One of the things I’ve been mulling over for years is the role that automatically created course related search engines might have to play as part of a course’s VLE offering. The search engine would offer search results either over a set of web domains linked to from the actual course materials, or simply boost results from those domains in the context of a “normal” set of search results. I’ve recently started thinking that we could also make use “promoted” results to highlight specific required or recommended readings when a particular topic is searched for (for example, Integrating Course Related Search and Bookmarking?).

During an informal “technical” meeting around three JISC funded reseource discovery projects at Cambridge yesterday (Comet, Jerome, SALDA; disclaimer: I didn’t work on any of them, but I was in the area over the weekend…), there were a few brief mentions of how various university libraries were opening up their catalogues to the search engine crawlers. So for example, if you do a site: limited search on the following paths:

– sabre.sussex.ac.uk/vufindsmu/Record/
– jerome.library.lincoln.ac.uk/catalogue/
– webcat.hud.ac.uk/catlink/bib/
– search.lib.cam.ac.uk/

you can get (partial?) search results, with a greater or lesser degree of success, from the Sussex, Lincoln, Huddersfield and Cambridge catalogues respectively.

In a Google custom search engine context, we can tunnel in a little deeper in an attempt to returns results limited to actual records:

– sabre.sussex.ac.uk/vufindsmu/Record/*/Description
– jerome.library.lincoln.ac.uk/catalogue/*
– webcat.hud.ac.uk/catlink/bib/*
– search.lib.cam.ac.uk/?itemid=*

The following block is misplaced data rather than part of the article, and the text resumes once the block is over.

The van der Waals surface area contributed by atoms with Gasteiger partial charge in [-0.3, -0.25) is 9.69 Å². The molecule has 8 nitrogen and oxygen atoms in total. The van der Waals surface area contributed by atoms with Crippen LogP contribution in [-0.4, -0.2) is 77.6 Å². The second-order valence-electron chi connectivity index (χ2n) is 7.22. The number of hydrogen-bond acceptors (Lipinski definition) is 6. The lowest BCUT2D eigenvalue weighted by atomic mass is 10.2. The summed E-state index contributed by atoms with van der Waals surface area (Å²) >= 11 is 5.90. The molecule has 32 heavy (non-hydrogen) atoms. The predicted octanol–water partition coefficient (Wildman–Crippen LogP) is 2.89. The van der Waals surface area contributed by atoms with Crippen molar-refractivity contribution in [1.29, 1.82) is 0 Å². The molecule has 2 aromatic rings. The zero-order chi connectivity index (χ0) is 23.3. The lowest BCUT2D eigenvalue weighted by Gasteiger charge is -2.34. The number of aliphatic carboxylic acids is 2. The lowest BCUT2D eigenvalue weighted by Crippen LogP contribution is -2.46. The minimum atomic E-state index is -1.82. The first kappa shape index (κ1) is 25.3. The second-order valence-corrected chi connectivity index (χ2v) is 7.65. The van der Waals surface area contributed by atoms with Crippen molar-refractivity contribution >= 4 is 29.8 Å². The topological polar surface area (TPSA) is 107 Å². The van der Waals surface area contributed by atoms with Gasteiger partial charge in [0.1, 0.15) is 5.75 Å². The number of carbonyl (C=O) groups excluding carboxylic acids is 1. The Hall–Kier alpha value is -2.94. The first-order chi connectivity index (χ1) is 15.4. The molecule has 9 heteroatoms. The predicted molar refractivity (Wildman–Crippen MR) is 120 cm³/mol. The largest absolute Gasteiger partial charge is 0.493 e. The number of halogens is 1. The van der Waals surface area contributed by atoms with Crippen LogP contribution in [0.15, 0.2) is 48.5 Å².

I’ve added these to a new Catalogues tab on my UK HE library website CSE (about), so we can start to search over these catalogues using Google.

I’m not sure how useful or interesting this is at the moment, except to the library systems developers maybe, who can compare how informatively their library catalogue content is indexed and displayed in Google search results compared to other libraries… (so for example, I noticed that Google appears to be indexing the “related items” that Huddersfield publishes on a record page, meaning that if a search term appears in a related work, you might get a record that at first glance appears to have little to do with your search term, in effect providing a “reverse related work” search (that is, search on related works and return items that have the search term as the related work)).

Searching UK HE library catalogues via a Google CSE

But it’s a start… and with the addition of customised rankings, might provide a jumping off point for experimenting with novel ways of searching across UK HE catalogues using Google indexed content. (For example, a version of the CSE on the cam.ac.uk domain might boost the Cambridge results; within an institution, works related to a particular course through mention on a reading list might get a boost if a student on that course runs a search… and so on…

PS A couple of other things that may be worth pondering… could Google Apps for Education account holders be signed up to to Subscribed Links offering customised search results in the main Google domain relating to a particular course. (That is, define subscribed link profiles for a each course, and automatically add those subscriptions to an Apps for Edu user’s account based on the courses they’re taking?) Or I wonder if it would be possible to associate subscribed links to public access browsers in some way?

And how about finding some way of working with Google to open up “professional” search profiles, where for example students are provided with “read only” versions of the personalised search results of an expert in a particular area who has tuned, through personalisation, a search profile that is highly specialised in a particular subject area, e.g. as mentioned in Google Personal Custom Search Engines? (see also Could Librarians Be Influential Friends? And Who Owns Your Search Persona?).

If anyone out there is working on ways of using Google customised and personalised search as a way of delivering “improved” search results in an educational context, I’d love to hear more about what you’re getting up to…